- to educate the clergy into classical and Christian culture
- to develop a complex programme of translations from Latin into Anglo-Saxon:
- Alfred wanted to develop a complex programme of translations from Latin into Anglo-Saxon:
- He himself translated various works:
Historical: (5th c), Orosius, Historia universalis (The History of the World); Venerable
Bede (7th c), Historia ecclesiastica gentis anglorum
Biblical: The Psalms
Theological: Gregory the Great, The Pastoral Care (De cura pastoralis): the duties of the
clergy; bishops must be learned in order to be able to teach others; St. Augustine,
Soliloquies (Soliloquia):
Bk I. Search for the presence of God through: hope, faith, charity and truth (sperantia,
fides, caritas, veritas)
Bk.II.on the immortality of the soul
Bk.III. of Seeing God (wisdom that accompanies the soul in its afterlife)
Philosophical: Boethius (6th c.): The Consolation of philosophy
Bk.I.: knowledge of the self
Bk.II.: the fickleness of Fortune
Bk.III.true happiness is in God alone
Bk.IV.: evil never goes unpunished nor good unrewarded
Bk.V. on man's free will which is consonant with God's foreknowledge

(b) 10th 11th c. The Benedictine Revival

- under King Edgar): the Benedictine monks wrote books on grammar, historiography,
hagiography (lives of the saints)
- two other authors contributed to the development of literature soon after:
- Aelfric [11thc.]: grammars, glossaries, homilies [sermons] (in Latin and in the vernacular)
- Wulfstan [11th.c]: Sermo Lupi ad Anglos [Wulfs sermon to the English]
C. Textual excerpts from the readings.
Caedmons Hymn [The Oxford Anthology of English Literature, ed. Kermode, F., J. Hollander et
al., (Oxford: OUP, 1973), pp.19-20]
- the poem was assigned to Caedmon [7th c.]
- it lists several attributes of the Godhead, insisting on those of creator, all mighty protector,
eternal, some of which were current in liturgy
Now we must praise
Of the Lord the power
The work of the Glory-Father,
The eternal Lord,
He first created
Heaven as a roof,
Then the middle-enclosure
The eternal Lord,
For men, earth

of heaven's kingdom the Keeper

and his Wisdom
as he of marvels each,
the beginning established.
the earth for the sons
the holy Creator.
of mankind the Protector
thereafter made
the Lord Almighty.

1. Basic information:
- Ms. Cotton Vitellius A XV
- Composed in East Anglia probably by a Danish cleric around 700, subsequently in written
form around 1000, in Late Wessex dialect, recorded by two scribes
- the earliest epic, it deals with Scandinavian characters: Geats, Danes, Swedes
- contains significant pagan elements in descriptions of customs, rites, deities
- Christian elements refer mostly to Old Testament [Cain, Fall of Angels, the Deluge], while
other [references to Christ, angels, holy relics, cross, etc] are missing
- influences: it is possible the English author may have known the Aeneid], perhaps Homer, as
well as religious Anglo-Saxon poems
2. Structure [narrative]:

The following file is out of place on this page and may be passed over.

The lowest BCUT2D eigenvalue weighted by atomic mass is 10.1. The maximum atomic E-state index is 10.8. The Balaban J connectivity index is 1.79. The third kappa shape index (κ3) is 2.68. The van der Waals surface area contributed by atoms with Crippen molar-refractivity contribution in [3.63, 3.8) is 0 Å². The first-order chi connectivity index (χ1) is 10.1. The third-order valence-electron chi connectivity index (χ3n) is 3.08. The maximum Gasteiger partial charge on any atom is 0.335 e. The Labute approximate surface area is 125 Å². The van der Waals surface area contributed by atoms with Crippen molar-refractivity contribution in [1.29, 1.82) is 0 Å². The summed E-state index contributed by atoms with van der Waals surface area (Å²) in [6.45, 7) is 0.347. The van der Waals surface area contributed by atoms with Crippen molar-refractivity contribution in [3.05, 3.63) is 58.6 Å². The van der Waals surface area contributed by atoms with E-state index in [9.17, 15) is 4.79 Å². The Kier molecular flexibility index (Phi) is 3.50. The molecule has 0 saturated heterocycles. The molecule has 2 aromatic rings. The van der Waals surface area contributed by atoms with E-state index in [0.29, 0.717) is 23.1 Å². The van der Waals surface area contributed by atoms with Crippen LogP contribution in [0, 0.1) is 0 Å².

- divided into two episodes: B. as a young warrior and B as old king
- elaborate complex of fact and myth
3. Characterization of Beowulf:
- Beowulf, the hero, is high-minded, courageous, gentle, and eventually sacrifices himself for
his people
4. Aim of the poem
- similar to the Roman Aeneid, exalting a past belonging to the poet's culture, but which is
expressed under the influence of a foreign civilization (as was Greece to the Latin poet Virgil)
- a picture of a heathen and heroic society coloured by Christian ideals of thought and deed
Excerpt: Beowulf [final part]

[] Then fashioned for him the folk of Geats

firm on the earth a funeral-pile,
and hung it with helmets and harness of war
and breastplates bright, as the boon he asked;
and they laid amid it the mighty chieftain,
heroes mourning their master dear.
Then on the hill that hugest of balefires
the warriors wakened. Wood-smoke rose
black over blaze, and blent was the roar
of flame with weeping (the wind was still),
till the fire had broken the frame of bones,
hot at the heart. In heavy mood
their misery moaned they, their master's death.
Wailing her woe, the widow old,
her hair upbound, for Beowulf's death
sung in her sorrow, and said full oft
she dreaded the doleful days to come,
deaths enow, and doom of battle,
and shame. -- The smoke by the sky was devoured.
The folk of the Weders fashioned there
on the headland a barrow broad and high,
by ocean-farers far descried:
in ten days' time their toil had raised it,
the battle-brave's beacon. Round brands of the pyre
a wall they built, the worthiest ever
that wit could prompt in their wisest men.
They placed in the barrow that precious booty,
the rounds and the rings they had reft erewhile,
hardy heroes, from hoard in cave, -trusting the ground with treasure of earls,
gold in the earth, where ever it lies
useless to men as of yore it was.
Then about that barrow the battle-keen rode,
atheling-born, a band of twelve,
lament to make, to mourn their king,
chant their dirge, and their chieftain honor.
They praised his earlship, his acts of prowess
worthily witnessed: and well it is
that men their master-friend mightily laud,
heartily love, when hence he goes
from life in the body forlorn away.
Thus made their mourning the men of Geatland,
for their hero's passing his hearth-companions:
quoth that of all the kings of earth,
of men he was mildest and most beloved,
to his kin the kindest, keenest for praise.